Galley Gossip: A question about “flight attendant training schools”

Dear Heather,

Could you please tell me which course of action I should take to become a flight attendant. Should I take a college training program that offers a diploma, or should I go to a airline and go through their training program? I have read a lot concerning flight attendants today and I don’t know what to believe when it comes to the training procedures. Thank you for your time and hope to meet you one day,

Maggie from Kamloops bc

Dear Maggie,

I do not know one flight attendant who has gone to a school offering a certificate or diploma to become a flight attendant that has actually become a flight attendant. I believe those schools are a waste of time and money and do not recommend them at all. In fact, one of the reasons I’ve shied away from advertising offers on my personal blog is because I do not want those kinds of ads, flight attendant training school ads, associated with my name. I refuse to endorse something I do not believe in.

If you want to become a flight attendant, apply to the airlines directly. Each airline has their own training program that can range from two to seven weeks long. The first airline I ever worked for, Sun Jet International Airlines, was a charter airline with only three (leased) aircrafts, all MD80’s once owned by Hawaiian Air. Sun Jet flew from Dallas to Newark, Ft. Lauderdale, and Long Beach for just $69 a flight – twice a day. Even that teeny tiny airline had their own training program that lasted two weeks.

I only worked three months for Sun Jet before I applied to a major airline and actually got hired. Even with all the hands on experience I received working for a small airline, I still wasn’t completely prepared for the intensive training I went through with the major airline. Every airline owns different types of aircraft and many of those airplanes have been reconfigured making them different from the same airplane flown at another airline. Also, our medical and emergency procedures differ from other airlines, which is why getting a diploma at a “flight attendant school” not connected with a specific airline doesn’t make sense.

After I read your letter, I searched FLIGHT ATTENDANT SCHOOLS just to see what they had to say. The Travel Academy states the following

Airlines in the US currently employ approximately 86,000 flight attendants and hire almost 8,000 more each year. The minimum hiring requirements for becoming a flight attendant are High School Diploma or GED and at least 18 years of age. However, to get hired you need poise, a strong presentation, and the ability to connect with people.

Even in this day and age of travel, people still dream of becoming a flight attendant, which means your competition is fierce. Granted, you can become a flight attendant with just a high school diploma and a GED, but because there are so many applicants to choose from, airlines have the option of picking future candidates who have a lot more to offer than just the basics. Not only do I have a college degree, but I’ve held many jobs in the past that required good customer service. Customer service experience is a must. .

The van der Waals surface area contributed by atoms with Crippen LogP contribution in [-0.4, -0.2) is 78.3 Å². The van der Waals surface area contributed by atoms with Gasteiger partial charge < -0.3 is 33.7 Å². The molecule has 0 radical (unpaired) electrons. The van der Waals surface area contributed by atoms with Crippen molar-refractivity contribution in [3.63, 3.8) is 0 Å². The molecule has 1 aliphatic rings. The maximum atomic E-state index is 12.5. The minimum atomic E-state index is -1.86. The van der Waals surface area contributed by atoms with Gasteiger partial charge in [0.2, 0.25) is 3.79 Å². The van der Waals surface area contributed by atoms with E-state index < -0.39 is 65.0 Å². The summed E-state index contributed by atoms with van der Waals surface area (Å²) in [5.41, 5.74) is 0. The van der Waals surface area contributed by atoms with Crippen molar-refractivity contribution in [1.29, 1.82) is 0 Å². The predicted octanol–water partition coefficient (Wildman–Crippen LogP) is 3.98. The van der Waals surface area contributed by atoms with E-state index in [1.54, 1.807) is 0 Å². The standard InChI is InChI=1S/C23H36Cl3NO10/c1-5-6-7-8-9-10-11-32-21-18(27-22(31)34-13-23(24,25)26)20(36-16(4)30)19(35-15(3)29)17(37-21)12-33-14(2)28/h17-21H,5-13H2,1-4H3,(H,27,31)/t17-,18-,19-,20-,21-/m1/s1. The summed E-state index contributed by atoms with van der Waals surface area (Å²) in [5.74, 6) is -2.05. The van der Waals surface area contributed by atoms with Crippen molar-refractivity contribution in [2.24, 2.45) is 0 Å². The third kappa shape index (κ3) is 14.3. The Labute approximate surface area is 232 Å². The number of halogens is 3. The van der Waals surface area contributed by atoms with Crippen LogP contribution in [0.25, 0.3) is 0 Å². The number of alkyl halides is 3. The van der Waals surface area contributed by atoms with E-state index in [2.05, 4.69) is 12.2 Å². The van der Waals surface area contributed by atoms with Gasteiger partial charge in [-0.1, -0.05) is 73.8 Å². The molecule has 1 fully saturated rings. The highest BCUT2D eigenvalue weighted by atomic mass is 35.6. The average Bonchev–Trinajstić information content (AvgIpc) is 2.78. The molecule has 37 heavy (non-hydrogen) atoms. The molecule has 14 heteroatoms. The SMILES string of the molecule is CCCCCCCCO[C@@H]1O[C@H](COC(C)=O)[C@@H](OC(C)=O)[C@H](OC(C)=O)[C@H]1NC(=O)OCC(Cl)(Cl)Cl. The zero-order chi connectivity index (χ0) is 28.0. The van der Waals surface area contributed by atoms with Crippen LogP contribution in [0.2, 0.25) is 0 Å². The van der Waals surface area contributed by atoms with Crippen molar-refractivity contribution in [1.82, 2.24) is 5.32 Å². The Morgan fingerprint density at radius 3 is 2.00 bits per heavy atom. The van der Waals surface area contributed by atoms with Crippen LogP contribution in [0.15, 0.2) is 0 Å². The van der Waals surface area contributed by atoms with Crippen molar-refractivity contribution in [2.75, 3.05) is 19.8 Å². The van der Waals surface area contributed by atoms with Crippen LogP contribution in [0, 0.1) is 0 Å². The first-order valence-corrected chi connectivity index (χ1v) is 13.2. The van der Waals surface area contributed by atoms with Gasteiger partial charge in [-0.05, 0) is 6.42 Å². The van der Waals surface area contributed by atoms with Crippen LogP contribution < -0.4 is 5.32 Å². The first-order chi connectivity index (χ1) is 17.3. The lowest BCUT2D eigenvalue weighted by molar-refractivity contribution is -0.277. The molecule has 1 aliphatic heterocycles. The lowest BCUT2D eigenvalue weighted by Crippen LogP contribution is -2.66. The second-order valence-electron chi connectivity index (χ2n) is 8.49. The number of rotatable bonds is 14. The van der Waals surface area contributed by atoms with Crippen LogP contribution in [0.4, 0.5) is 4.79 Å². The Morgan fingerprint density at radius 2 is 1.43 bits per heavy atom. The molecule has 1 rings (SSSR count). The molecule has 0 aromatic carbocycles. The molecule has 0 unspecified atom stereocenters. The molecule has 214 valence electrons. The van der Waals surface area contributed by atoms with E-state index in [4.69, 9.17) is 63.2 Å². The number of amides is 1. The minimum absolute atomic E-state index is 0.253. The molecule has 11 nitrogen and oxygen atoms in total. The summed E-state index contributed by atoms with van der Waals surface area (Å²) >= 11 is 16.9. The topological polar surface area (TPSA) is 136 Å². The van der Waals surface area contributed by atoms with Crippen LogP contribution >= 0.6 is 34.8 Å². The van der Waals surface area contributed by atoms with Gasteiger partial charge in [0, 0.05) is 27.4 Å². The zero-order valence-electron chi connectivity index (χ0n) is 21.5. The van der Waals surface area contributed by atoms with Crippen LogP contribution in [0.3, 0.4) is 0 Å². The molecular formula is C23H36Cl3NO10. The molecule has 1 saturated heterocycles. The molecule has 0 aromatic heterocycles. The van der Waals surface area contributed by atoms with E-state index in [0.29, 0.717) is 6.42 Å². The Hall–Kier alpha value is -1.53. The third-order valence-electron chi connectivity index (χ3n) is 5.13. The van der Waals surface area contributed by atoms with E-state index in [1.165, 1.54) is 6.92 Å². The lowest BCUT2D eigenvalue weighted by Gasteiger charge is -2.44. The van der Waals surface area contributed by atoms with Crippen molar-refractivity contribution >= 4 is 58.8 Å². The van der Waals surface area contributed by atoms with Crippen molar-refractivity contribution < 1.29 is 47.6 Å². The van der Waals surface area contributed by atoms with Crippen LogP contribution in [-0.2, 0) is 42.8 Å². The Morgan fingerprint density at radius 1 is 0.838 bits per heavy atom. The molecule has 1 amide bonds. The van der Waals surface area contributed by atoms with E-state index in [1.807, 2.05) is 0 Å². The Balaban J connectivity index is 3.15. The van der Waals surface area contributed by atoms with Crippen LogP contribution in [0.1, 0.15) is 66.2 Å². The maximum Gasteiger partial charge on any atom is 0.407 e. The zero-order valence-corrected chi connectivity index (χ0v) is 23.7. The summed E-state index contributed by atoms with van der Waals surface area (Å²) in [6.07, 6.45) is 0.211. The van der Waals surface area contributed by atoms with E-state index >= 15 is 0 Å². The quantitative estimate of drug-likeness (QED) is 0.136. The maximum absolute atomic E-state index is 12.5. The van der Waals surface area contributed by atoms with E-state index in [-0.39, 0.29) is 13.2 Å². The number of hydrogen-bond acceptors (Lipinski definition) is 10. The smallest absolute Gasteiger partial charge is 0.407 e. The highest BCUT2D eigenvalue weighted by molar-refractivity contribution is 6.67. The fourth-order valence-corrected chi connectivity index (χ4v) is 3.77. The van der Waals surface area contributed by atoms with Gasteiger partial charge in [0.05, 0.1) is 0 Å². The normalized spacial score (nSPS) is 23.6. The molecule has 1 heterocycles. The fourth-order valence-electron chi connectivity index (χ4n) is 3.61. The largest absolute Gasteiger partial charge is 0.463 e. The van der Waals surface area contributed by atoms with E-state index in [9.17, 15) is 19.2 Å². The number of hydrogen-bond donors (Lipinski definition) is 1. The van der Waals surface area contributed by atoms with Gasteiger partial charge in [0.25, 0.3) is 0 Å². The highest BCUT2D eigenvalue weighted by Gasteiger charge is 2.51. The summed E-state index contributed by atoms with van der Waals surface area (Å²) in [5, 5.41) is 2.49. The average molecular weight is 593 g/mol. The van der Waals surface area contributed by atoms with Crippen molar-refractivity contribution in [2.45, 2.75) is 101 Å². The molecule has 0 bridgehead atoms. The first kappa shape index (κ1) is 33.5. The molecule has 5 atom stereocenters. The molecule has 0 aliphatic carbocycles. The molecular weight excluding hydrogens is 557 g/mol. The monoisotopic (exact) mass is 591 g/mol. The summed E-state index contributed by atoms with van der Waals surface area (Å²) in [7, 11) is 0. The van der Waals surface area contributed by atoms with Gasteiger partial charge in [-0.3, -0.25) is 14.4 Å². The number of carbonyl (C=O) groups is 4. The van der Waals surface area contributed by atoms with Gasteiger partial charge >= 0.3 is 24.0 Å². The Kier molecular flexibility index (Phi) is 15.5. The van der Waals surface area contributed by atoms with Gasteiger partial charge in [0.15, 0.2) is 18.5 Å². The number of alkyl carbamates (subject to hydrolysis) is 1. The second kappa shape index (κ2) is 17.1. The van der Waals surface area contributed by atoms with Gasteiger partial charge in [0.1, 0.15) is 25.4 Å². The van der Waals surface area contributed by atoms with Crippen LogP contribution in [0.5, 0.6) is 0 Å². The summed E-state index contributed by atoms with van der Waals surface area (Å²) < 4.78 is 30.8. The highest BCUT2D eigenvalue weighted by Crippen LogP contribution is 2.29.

As for poise, a strong presentation, and the ability to connect with people, these traits are important. So is being flexible. That said, you do NOT need to pay money and go through weeks of training at a so-called “flight attendant training school” to acquire these traits.

In our weak economy today, airlines are struggling to stay afloat and very few are hiring. In fact, most airlines are laying off. That’s why getting a college degree is important. You want to have something to fall back on if you do become a flight attendant and find yourself grounded. My advice to you is to get a college degree, or some sort of technical training, before you apply with an airline. Learning to speak a foreign language is also a plus.

The flight attendant I worked with last night, Shirley, not only has a college degree, but speaks three languages and worked for several airlines before ending up at my airline. Shirley is now in the process of getting a certificate in court reporting, a two year training program. Why? Because after ten years of flying for a major carrier Shirley is about to be furloughed. That pretty much means she’s being “layed off”, only the airlines have to call her back to work before they can hire someone else.

The Travel Academy also states…

Ninety-six percent of people that apply to become a flight attendant without our training don’t get a second interview.

I’m fairly certain that ninety-six percent of people that apply to become a flight attendant with OR WITHOUT training from The Travel Academy don’t get a second interview. But don’t let that deter you. I applied to a major airline, got an interview, and did not get hired. Shirley, the flight attendant I mentioned above, had an amazing career working six years for a prestigious charter airline. She actually wore white gloves and flew around the world twice. She also applied to a specific major airline 18 times – 18 TIMES! And never got hired. After sending an application to my airline, she was hired a few months later. Not only is she an amazing flight attendant, hardworking, always smiling, and lots of fun, she’s one of my favorite flight attendants to work with. The airline that didn’t hire her really lost out.

As for the money you’ll spend on one of these training schools, Flight Attendant Express, another company offering flight attendant training, states…